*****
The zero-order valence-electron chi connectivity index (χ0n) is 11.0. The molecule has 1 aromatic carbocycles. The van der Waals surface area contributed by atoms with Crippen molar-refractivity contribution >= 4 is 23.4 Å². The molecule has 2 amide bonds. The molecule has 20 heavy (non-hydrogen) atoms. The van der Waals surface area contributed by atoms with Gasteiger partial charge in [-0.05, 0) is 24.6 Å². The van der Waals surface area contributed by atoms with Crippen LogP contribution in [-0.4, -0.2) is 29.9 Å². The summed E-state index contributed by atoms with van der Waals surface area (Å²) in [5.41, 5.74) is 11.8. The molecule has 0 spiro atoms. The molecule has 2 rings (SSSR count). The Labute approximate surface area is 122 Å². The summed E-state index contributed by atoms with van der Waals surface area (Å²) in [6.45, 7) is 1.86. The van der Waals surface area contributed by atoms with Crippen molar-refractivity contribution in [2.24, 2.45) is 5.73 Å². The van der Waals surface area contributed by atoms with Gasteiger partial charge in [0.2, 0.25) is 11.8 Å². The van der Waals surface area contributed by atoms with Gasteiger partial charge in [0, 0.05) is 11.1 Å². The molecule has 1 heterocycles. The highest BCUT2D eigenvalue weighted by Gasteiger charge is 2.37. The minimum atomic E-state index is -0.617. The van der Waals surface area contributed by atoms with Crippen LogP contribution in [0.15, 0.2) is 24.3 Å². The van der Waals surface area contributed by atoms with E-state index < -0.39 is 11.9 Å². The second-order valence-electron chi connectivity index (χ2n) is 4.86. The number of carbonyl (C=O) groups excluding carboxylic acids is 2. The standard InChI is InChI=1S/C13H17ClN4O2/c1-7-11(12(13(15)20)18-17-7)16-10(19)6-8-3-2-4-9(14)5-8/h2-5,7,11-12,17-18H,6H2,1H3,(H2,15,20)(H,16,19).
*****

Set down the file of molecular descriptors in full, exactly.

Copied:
The zero-order valence-electron chi connectivity index (χ0n) is 11.0. The molecule has 1 aromatic carbocycles. The van der Waals surface area contributed by atoms with Crippen molar-refractivity contribution >= 4 is 23.4 Å². The molecule has 2 amide bonds. The molecule has 20 heavy (non-hydrogen) atoms. The van der Waals surface area contributed by atoms with Gasteiger partial charge in [-0.05, 0) is 24.6 Å². The van der Waals surface area contributed by atoms with Crippen LogP contribution in [-0.4, -0.2) is 29.9 Å². The summed E-state index contributed by atoms with van der Waals surface area (Å²) in [5.41, 5.74) is 11.8. The molecule has 0 spiro atoms. The molecule has 2 rings (SSSR count). The Labute approximate surface area is 122 Å². The summed E-state index contributed by atoms with van der Waals surface area (Å²) in [6.45, 7) is 1.86. The van der Waals surface area contributed by atoms with Crippen molar-refractivity contribution in [2.24, 2.45) is 5.73 Å². The van der Waals surface area contributed by atoms with Gasteiger partial charge in [0.2, 0.25) is 11.8 Å². The van der Waals surface area contributed by atoms with Gasteiger partial charge in [0, 0.05) is 11.1 Å². The molecule has 1 heterocycles. The highest BCUT2D eigenvalue weighted by Gasteiger charge is 2.37. The minimum atomic E-state index is -0.617. The van der Waals surface area contributed by atoms with Crippen LogP contribution in [0.15, 0.2) is 24.3 Å². The van der Waals surface area contributed by atoms with E-state index < -0.39 is 11.9 Å². The second-order valence-electron chi connectivity index (χ2n) is 4.86. The number of carbonyl (C=O) groups excluding carboxylic acids is 2. The standard InChI is InChI=1S/C13H17ClN4O2/c1-7-11(12(13(15)20)18-17-7)16-10(19)6-8-3-2-4-9(14)5-8/h2-5,7,11-12,17-18H,6H2,1H3,(H2,15,20)(H,16,19).